Trump Wants a Vaccine Before the Election—With a Month to Go, Where Do Trials Stand?

President Donald Trump had his sights set on at least having answers about a new coronavirus vaccine's efficacy by the time people went to the polls, but it's a timeline that may not play out how the president wants.

Comments from Albert Bourla, the CEO of Pfizer, one of the companies with a candidate in Phase III trials, fueled Trump's aspirations, but the head of Operation Warp Speed, the administration's plan to produce 300 million vaccine doses by the end of the year, is skeptical that results will be had in October. Moderna, a company working on another top vaccine contender, dismissed the possibility a vaccine could be ready before the election.

On Wednesday, Stéphane Bancel, the CEO of Moderna, told the Financial Times that November 23 is the earliest they could request vaccine authorization from the Food and Drug Administration (FDA). Bancel didn't expect to have approval for distributing the vaccine to all Americans until spring.

"The [emergency use authorization], we think, will be an important medical tool to start addressing people at very high risk, like health care workers, like the elderly," he said.

Candidates for a new coronavirus vaccine are moving forward at an unprecedented rate, but even with the Trump administration's investment in proactively manufacturing a vaccine, health officials weren't ready to sign onto Trump's timeline.

coronavirus vaccine timeline election day trump
Yaquelin De La Cruz holds a COVID-19 vaccine at the Research Centers of America in Hollywood, Florida, on August 13. For a vaccine to prove effective before the election, there would have to be enough infections in the trial, something health experts feel is unlikely to happen before the end of October. Chandan Khanna/AFP/Getty

Dr. Robert Redfield, director of the Centers for Disease Control and Prevention, told a Senate committee that 700 million doses could be available by late March or early April. However, it would likely be as late as July before the entire American public could be vaccinated.

Given that clinical trials weren't at full enrollment in mid-September, Dr. Anthony Fauci, director of the National Institute for Allergy and Infectious Diseases, called it "unlikely" that there would be a definitive answer as to a vaccine's efficacy before Election Day on November 3. Not an "impossible" situation, though, Fauci explained that if there are "so many infections" in clinical trials, researchers could determine efficacy sooner than expected.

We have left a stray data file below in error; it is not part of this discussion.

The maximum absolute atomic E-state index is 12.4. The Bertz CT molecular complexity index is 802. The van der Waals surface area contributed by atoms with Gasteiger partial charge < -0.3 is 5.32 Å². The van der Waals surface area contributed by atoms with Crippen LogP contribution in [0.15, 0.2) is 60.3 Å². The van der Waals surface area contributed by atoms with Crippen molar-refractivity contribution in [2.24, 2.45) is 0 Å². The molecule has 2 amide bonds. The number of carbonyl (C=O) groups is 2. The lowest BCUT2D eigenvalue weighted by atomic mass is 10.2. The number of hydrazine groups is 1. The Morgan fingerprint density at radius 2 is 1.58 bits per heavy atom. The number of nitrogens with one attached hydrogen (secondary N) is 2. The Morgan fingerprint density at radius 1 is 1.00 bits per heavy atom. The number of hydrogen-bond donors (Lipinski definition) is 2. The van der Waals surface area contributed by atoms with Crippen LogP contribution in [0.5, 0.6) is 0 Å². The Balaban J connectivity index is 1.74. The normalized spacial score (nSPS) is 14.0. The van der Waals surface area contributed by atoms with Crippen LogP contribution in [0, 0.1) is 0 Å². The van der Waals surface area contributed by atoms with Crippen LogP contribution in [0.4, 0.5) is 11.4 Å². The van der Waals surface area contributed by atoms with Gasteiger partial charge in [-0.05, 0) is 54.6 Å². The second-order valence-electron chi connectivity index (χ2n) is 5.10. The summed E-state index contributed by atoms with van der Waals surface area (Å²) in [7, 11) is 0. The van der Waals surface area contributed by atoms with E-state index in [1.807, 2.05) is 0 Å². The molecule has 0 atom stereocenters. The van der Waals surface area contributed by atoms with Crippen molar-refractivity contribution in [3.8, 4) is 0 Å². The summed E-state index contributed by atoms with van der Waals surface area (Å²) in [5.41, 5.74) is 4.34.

For a review panel to consider early data from the studies, there must be a certain number of cases, as outlined in the trial's blueprints. For Moderna's trial, that number was put at 53 cases, whereas Pfizer only needs 32 volunteers to become ill. To "preserve the integrity of the trial,"Jerica Pitts, director of global media relations for Pfizer, declined to share with Newsweek how many people in the study had already become ill.

It's "impossible to predict" when a study will have enough cases to conclude, Moncef Slaoui, head of Operation Warp Speed, told The New York Times on Monday. Trials for the vaccines, he said, are larger than normal studies and by recruiting more volunteers, it could conclude earlier than expected because cases may accrue faster.

Since it's unpredictable, he said it would be wrong to say it will "never happen in October," but despite all measures to speed up the process, he called having results in October "very unlikely." The more realistic scenario is that there will be enough cases in November and even more realistic than that is a December time frame.

Bourla told CBS' Face the Nation in September that there were 60 percent odds that they'd have the answer before the election. When referencing having a "conclusive readout" in October, a Pfizer spokesperson told The New York Times it meant it was possible an outside board of experts would have found "promising signs" the vaccine works.

Pfizer's clinical trial was designed to evaluate the safety and efficacy of the candidate "as fast as possible" and will continue even after an emergency use authorization is granted to study its long-term performance. It's unlikely an EUA is issued before November, as The New York Times reported the FDA told vaccine makers they must track patients' safety data for two months before granting the authorization.

Although there are high hopes for a vaccine, people are skeptical about the inoculation that's become heavily politicized. In an attempt to assuage fears about the vaccine, Fauci pointed to technology as one of the reasons it was able to move forward at a rapid rate and denied that speed meant safety had to be sacrificed.

Slaoui related the approach to a pandemic with that of a race car driver. He told The New York Times that race car drivers look at races and challenge themselves to be "very fast while being very safe." To do that during a pandemic, he said it requires "significant financial risk," a criteria the Trump administration has already met by investing hundreds of millions of dollars in producing a vaccine before it proves efficient.

The second necessity is to have "incredibly disciplined project management" and the third was to bring the Departments of Defense and Health and Human Services together to tackle the "logistical dimension."

There are financial advantages to being first, but Bourla denied that the vaccine's development is motivated by politics. In a letter to his colleagues on Thursday, he said the company is moving "at the speed of science" and "would never succumb to political pressure."